Hawkins: Have Nixon and Trump left us with the scarifying realization that America is ripe for a future coup?  Alexander Haig after Reagan was shot declared he was in charge to much chagrin and criticism.  And though Milley called the Chinese to relieve them of the idea they’d be nuked, there is an aspect of it that seems treasonous. How do we reconcile?

Morley: Yes, they have.  Nixon and Trump are reminders that our strong presidential system is vulnerable to lawless men at the top who can only be curbed or stop by people who operate within that system. They are reminders that what we call “the system” is often only a set of understandings, traditions, or customs that can be abandoned—or defended by individual action. To dispel the idiosyncrasies of court politics and coup plotting, we need more explicit and stronger guard rails. The revision of the Electoral Count Act is a good first step.

Hawkins:  On another note, you have been following the JFK assassination for a long time and November 22 of this year will mark the 60th anniversary of the Dallas kill. Some analysts have concluded that the Deep State was involved — a mélange of corporatists, the CIA, and  military DIA operatives, such as the scenario depicted in the film Executive Action (1973) — and have helped cover up the event all these years. And it has never sat well with lots of the Left that Allen Dulles sat on the Warren Commission and was certainly in a position to influence the findings and cover up the CIA’s role, if any, in the kill. Joe Biden said he’d release all the rest of the JFK archives, but he hasn’t. Why not, Jefferson?

Morley: Biden, like Trump, has acquiesced to the CIA’s extreme and bizarre claims of secrecy. At the end of the day, both presidents found it in their interest not to challenge the CIA on the JFK files, which tells you something about the Agency’s entrenched power. The CIA has made clear it intends to retain the right to control what the public does and does not see about Kennedy’s assassination. Some people say the CIA is hiding nothing of significance. I disagree. To me, the most plausible explanation for failure to disclose fully, as required by the JFK Records Act, is that they have something significant to hide. What they are hiding is the undisclosed interest of certain senior CIA officers in Lee Harvey Oswald, the accused assassin, while JFK was still alive. I first wrote about the undisclosed Oswald operation last November 22 at JFK Facts ( and I will be reporting more on the story in 2023.

Hawkins:  Speaking of films, Oliver Stone recently put out a retrospective of his JFK film, JFK Revisited: Through the Looking Glass.  It covers much of the documentation that has been released over the years and anticipates the records die-hard JFK assassination students have been waiting for — the final pieces.  I thought the film was especially effective regarding the Book Depository witness information regarding where Oswald was at the time of the shooting.  Have you seen the Oliver Stone release and, if so, what do you make of it?

Morley: Oliver and Jim DiEugenio are to be commended for doing something no major U.S. news organization has done: Review and summarize the vast body of new JFK evidence that has emerged since the release of Stone’s 1992 movie. I appear in JFK Revisited, which is not the only reason I like it. It’s a detailed reckoning with what we know now, compared to what we knew before.

Hawkins:  Many reporters and pundits have argued that the assassination of Iran’s Qassem Soleimani was murder and not justifiable, since America is not at war with Iran, and they are not on a terrorist list.  James Risen, who spent all of Trump’s presidency hating on the pink thug, wrote a piece for the Intercept headlined: Donald Trump Murdered Qassim Suleimani. At your Wikispooks blog you report that Trump had Soleimani killed almost as a favor to Israel, especially for his good bud Bibi. Iran has vowed revenge.  Do you believe they will exact revenge?  And how has the assassination changed the status quo in the region?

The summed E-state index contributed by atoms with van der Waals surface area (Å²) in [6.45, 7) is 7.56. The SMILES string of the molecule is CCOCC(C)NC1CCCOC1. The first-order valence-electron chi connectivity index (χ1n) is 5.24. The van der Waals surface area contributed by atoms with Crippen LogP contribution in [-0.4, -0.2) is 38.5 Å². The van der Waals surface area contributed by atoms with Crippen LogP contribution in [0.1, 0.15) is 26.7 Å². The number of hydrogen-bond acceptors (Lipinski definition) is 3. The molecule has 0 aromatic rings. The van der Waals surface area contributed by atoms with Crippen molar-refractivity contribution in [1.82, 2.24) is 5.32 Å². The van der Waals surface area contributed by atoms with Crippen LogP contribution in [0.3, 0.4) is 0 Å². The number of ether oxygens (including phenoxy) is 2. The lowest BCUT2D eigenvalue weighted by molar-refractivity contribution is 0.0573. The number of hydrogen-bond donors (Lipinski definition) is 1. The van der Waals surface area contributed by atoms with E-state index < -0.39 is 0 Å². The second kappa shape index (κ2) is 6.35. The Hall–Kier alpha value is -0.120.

Morley: The assassination of Suleimani exemplified the close relationship of the United States and Israel. Iran will exact revenge but not in a comparable high-profile attack but with strategy of revolutionary fervor, paramilitary support, and diplomatic initiatives. Knowing that the U.S. and Israel possess overwhelming military superiority, Iran pursues its goals through asymmetric warfare: cultivating allies in Iraq, saving Assad’s regime by defeating U.S.-backed jihadist, and supporting Hezbollah in Lebanon and the Houthi in Yemen. The assassination was a blow to Iran but I do not think it changed the status quo in the region.

Hawkins: I subscribe to Ed Snowden’s Substack site, Continuing Ed.  He recently published an entry — his first since Christmas 2021 — titled America’s Open Wound: The CIA is not your friend. Great piece. Historical overview of the Agency, then bam, no more pieces. Have you read the piece and, if so, do you want to speculate on why a piece on the CIA would be his only blog entry in a year?

Morley: I think Snowden and his wife have had a couple of kids. Maybe he has more rewarding things to do in life than write about the dirty tricks business. That’s just a guess.

Hawkins: Anything else you want to add?

Morley: I am struck by how many hard-right conservatives subscribe to JFK Facts, which is just a reflection of a large phenomenon that many have noted. Skepticism of the CIA and FBI, once a mainstay of the liberal left, has become a strain of hard-right conservativism, while the Democrats have become more sympathetic to the FBI and CIA, perceiving them as institutional enemies of Trump’s authoritarianism. Now some people like Glenn Greenwald say this is a terrible betrayal by the liberal left but I think the perception is accurate. Certainly, a CIA and FBI run by Trump or another MAGA president would pose much more of threat to American democratic institutions than secret agencies run by a Democratic president. That said, I hope CIA accountability could become an issue that transcends the culture war. Both left and right have good, if different, reasons, for demanding CIA accountability. This might be that rare thing: depolarizing issue.

John Kendall Hawkins is an American ex-pat freelancer based in Australia.  He is a former reporter for The New Bedford Standard-Times.